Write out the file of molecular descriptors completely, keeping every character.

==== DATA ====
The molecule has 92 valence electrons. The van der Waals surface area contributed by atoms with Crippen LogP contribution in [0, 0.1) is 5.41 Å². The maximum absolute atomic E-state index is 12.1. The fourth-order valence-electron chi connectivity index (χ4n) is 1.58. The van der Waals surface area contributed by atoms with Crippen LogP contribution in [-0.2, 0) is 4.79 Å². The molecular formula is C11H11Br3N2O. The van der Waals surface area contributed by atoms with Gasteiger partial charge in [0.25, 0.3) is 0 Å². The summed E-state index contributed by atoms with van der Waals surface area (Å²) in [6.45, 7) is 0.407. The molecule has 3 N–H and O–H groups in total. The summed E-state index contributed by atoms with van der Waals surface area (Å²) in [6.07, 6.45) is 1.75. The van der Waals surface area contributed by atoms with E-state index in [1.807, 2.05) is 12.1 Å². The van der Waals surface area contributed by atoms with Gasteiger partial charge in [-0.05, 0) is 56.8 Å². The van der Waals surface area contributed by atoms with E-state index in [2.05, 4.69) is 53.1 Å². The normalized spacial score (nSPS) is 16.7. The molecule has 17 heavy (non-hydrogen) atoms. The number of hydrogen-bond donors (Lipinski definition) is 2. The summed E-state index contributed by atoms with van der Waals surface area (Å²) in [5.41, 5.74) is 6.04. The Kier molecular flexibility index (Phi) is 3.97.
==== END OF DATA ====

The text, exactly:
The molecule has 92 valence electrons. The van der Waals surface area contributed by atoms with Crippen LogP contribution in [0, 0.1) is 5.41 Å². The maximum absolute atomic E-state index is 12.1. The fourth-order valence-electron chi connectivity index (χ4n) is 1.58. The van der Waals surface area contributed by atoms with Crippen LogP contribution in [-0.2, 0) is 4.79 Å². The molecular formula is C11H11Br3N2O. The van der Waals surface area contributed by atoms with Gasteiger partial charge in [0.25, 0.3) is 0 Å². The summed E-state index contributed by atoms with van der Waals surface area (Å²) in [6.45, 7) is 0.407. The molecule has 3 N–H and O–H groups in total. The summed E-state index contributed by atoms with van der Waals surface area (Å²) in [6.07, 6.45) is 1.75. The van der Waals surface area contributed by atoms with E-state index in [1.807, 2.05) is 12.1 Å². The van der Waals surface area contributed by atoms with Gasteiger partial charge in [-0.05, 0) is 56.8 Å². The van der Waals surface area contributed by atoms with E-state index in [2.05, 4.69) is 53.1 Å². The normalized spacial score (nSPS) is 16.7. The molecule has 17 heavy (non-hydrogen) atoms. The number of hydrogen-bond donors (Lipinski definition) is 2. The summed E-state index contributed by atoms with van der Waals surface area (Å²) in [5.41, 5.74) is 6.04. The Kier molecular flexibility index (Phi) is 3.97.